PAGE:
With Harold Ford Jr.

Assuming you win, you will be one of a minute number of African Americans in theSenate. Do you feel any pressure to represent black America and not just Tennessee?
There is a great sense of pride when any racial or ethnic group achieves something monumental or historic. Barack’s presence in the Senate is outstanding for two reasons: It ended an unfortunate tradition of there not being a black in the Senate; and it gives Illinois as powerful a voice as any state in the country. Naturally, if I’m elected, there will be a great deal of pride. But I want to go to the Senate to represent my state and represent the country better. I’m not blind to history, but that’s not why I’m running. People in this country have lost faith in their government, in light of all the things that have happened in the last two years. I want to rekindle that hope and confidence that one’s government can and will work for the people. This government, under this president, is failing us on that front.

On a national level, what are some of the things that need to change?
I’m a big supporter of the military. I normally draw criticism from my own party because I support the military in an unapologetic way. But we do the military an injustice when our diplomacy and foreign policy around the globe is as poorly coordinated and as bankrupt of new approaches and ideas as President Bush’s are. Put aside how competitive the world is now; put aside that the rest of the world is educating their workers better than we are. We are resented around the globe, and this president glosses over that in the name of fighting terrorism. How can you wage a global war on terrorism and we’re the only one committed to the fight?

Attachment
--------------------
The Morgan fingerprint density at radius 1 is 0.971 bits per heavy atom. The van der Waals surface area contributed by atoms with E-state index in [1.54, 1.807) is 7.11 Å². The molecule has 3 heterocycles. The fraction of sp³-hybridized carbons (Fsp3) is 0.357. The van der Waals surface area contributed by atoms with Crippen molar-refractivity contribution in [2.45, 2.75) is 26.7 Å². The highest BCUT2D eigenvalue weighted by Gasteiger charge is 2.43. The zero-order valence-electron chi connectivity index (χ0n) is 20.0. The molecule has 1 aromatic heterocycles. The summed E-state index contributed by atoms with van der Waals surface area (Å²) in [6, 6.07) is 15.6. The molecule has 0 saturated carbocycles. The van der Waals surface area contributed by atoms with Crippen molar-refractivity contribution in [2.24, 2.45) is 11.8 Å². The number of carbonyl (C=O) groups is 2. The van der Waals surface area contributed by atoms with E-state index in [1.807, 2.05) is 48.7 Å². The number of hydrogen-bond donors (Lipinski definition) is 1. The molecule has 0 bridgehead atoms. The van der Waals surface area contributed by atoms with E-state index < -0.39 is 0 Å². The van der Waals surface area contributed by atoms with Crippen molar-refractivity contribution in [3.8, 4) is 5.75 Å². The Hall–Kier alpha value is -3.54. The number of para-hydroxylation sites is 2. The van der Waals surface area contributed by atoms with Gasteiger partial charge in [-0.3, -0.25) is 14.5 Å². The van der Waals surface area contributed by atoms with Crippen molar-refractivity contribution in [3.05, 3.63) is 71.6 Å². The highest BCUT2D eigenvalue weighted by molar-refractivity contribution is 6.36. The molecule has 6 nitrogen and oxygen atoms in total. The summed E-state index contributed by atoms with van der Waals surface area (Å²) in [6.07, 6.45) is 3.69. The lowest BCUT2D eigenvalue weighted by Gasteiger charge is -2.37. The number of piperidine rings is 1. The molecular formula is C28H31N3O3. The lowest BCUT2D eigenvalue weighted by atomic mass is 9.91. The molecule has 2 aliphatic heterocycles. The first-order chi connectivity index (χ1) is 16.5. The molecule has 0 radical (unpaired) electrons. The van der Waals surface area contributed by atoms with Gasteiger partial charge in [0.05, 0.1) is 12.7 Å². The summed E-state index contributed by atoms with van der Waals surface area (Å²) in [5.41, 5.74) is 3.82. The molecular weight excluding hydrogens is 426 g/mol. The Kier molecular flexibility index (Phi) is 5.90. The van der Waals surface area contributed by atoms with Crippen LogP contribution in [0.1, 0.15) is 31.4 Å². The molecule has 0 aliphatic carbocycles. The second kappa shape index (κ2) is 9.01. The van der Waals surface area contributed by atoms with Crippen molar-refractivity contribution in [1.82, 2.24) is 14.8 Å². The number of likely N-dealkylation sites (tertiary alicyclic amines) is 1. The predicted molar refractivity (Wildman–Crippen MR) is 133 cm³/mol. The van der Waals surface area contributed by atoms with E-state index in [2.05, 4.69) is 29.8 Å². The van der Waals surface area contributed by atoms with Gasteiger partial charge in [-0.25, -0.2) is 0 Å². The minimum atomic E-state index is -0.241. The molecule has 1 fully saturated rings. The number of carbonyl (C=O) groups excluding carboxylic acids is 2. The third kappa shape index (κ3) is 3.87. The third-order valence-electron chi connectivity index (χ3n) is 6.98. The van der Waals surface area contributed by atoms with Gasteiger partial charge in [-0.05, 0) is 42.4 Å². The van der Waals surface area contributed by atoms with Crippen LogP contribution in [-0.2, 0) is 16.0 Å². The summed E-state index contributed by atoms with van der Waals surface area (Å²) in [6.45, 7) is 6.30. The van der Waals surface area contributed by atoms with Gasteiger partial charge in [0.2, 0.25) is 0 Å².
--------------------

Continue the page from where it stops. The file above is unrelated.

You’ve traveled to the Middle East. What did you discover?
There is an enormous resentment toward America and our interests. It’s very hostile. As the lone superpower in the world right now, America has an enormous opportunity to shape and influence the world community, to respect human rights more, and we are failing on that front. In Africa, we’re not taking the lead when it comes to reducing the threat of HIV/AIDS. Even in the Middle East, our efforts to win the hearts and minds of Muslims, or to win their confidence, is lacking.

Given the widespread hostility, is it even possible to change America’s global image?
I think it’s doable. I’m optimistic and have great hope that we can turn this around. I have great pride in this country. There are still people lining up to get in the U.S., so people recognize the bounty and promise of this nation. After 9-11, America enjoyed such large support from the world, and we’ve watched that support dissolve over the last four to five years in the face of ill-advised decisions made by this administration. But I have great confidence that we can rebuild that support. We have to.

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